"It's going to be too late if she approves them," Tuhus said. "It's going to happen if they keep doing this, and they are."
While FERC Chairman Neil Chatterjee has consistently supported the buildout of gas infrastructure, he said after the Thursday meeting that he has "sympathy" for the concerns of the Beyond Extreme Energy protestors.
"I so greatly respect the passion and commitment that these individuals have, particularly the folks who risked their physical safety to climb the building to make the point they felt was important to make," he said. "I have deep respect for that."
Over the last year, Chatterjee has repeatedly said that he accepts the scientific consensus on climate change and wants to see regulators address the issue. It’s rhetoric that many environmentalists feel is empty so long as the commission continues approving fossil fuel infrastructure.
"It’s not sustainable," Tuhus said. "We can’t keep doing this, and anybody like Chatterjee who says he’s concerned and accepts the science is not being honest."
Asked after the meeting how he could combat climate change as FERC chairman, Chatterjee pointed to FERC’s LNG approvals, saying that the gas exported from the U.S. will displace "dirtier sources of energy in other parts of the world."
"This is a global crisis that we all must collectively address," Chatterjee said. "If people roll their eyes at me because I'm saying that the U.S. LNG has a positive environmental impact and a positive impact on carbon emissions, we're never going to be able to have a reasonable conversation here."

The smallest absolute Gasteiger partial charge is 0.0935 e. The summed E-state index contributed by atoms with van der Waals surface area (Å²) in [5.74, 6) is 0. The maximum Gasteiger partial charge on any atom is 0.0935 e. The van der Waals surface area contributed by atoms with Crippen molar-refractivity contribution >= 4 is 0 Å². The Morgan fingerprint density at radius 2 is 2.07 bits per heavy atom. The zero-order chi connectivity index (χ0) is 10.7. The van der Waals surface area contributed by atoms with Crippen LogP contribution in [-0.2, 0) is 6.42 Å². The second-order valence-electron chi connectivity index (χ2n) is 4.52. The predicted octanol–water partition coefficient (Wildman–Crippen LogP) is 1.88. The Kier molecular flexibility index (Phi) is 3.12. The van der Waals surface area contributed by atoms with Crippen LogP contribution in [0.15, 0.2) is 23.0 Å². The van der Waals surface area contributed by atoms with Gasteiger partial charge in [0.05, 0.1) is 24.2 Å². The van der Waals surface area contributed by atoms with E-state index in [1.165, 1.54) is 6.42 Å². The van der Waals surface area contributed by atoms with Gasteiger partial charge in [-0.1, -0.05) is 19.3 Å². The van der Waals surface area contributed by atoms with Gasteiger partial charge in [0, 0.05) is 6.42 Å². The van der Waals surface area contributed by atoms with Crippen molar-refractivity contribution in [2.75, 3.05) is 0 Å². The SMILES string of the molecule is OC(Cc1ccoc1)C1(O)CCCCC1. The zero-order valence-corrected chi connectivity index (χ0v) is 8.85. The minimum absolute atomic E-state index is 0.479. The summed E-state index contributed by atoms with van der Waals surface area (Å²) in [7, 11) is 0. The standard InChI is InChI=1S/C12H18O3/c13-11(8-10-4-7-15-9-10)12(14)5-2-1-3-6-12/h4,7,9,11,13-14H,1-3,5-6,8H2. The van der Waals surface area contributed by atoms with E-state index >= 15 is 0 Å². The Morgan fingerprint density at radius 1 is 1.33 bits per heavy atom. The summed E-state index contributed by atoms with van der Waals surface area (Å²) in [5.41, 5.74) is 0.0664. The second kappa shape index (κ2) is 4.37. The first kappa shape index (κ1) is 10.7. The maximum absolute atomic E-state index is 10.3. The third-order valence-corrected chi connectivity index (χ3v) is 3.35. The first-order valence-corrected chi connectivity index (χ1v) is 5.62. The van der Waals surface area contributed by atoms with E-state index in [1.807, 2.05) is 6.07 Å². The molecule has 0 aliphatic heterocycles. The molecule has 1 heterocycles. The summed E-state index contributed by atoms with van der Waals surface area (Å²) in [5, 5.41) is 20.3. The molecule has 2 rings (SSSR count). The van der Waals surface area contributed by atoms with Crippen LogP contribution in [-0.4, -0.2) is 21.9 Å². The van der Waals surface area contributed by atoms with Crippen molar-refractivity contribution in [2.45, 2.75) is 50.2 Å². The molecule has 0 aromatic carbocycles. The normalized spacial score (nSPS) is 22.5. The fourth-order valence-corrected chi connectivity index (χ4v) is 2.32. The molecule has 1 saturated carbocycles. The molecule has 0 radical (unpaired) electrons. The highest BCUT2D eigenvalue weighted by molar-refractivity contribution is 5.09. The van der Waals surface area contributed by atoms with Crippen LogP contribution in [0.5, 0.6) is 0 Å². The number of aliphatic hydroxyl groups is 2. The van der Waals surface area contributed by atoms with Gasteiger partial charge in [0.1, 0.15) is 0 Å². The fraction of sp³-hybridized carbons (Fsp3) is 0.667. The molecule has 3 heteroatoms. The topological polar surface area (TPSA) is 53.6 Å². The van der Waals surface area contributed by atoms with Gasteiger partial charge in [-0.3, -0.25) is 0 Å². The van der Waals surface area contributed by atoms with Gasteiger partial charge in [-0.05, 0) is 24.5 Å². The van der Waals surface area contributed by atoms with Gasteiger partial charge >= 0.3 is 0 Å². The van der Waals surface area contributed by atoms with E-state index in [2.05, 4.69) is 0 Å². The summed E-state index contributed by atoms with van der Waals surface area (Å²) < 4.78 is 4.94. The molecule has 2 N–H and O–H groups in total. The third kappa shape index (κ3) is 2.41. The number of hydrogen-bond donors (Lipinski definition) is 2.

Despite his confidence in LNG’s environmental benefits, Chatterjee said he would continue to resist considering GHG emissions for export facilities, reiterating his argument that it is beyond the agency’s jurisdiction.
"I’m concerned about the legal durability of these project orders," he said. "I am not certain that we have the capacity to do that, it could potentially jeopardize our orders in court."
But to many climate change activists, continuing to approve fossil fuel infrastructure is akin to climate denial, as the facilities are likely to be used for decades — well after climate scientists say developed nations should phase out GHG-emitting resources.
"What he’s doing about it is exacerbating climate change in a huge way and making it worse," Tuhus said. "Somebody who says that, I'd almost rather they blatantly deny climate change because it's so obviously not true what he's saying."
"That could have been an argument 30 years ago," she added, "There was a period where if we had done it in a reasonable, rational way we could have much more easily transition off the fossil fuels ... we just need to speed it up now."
While the climate divide between FERC and activists is unresolved, the rooftop protest came to a peaceful conclusion Thursday. After the open meeting, activists voluntarily descended a ladder with their banner and were allowed to go on their way without arrest.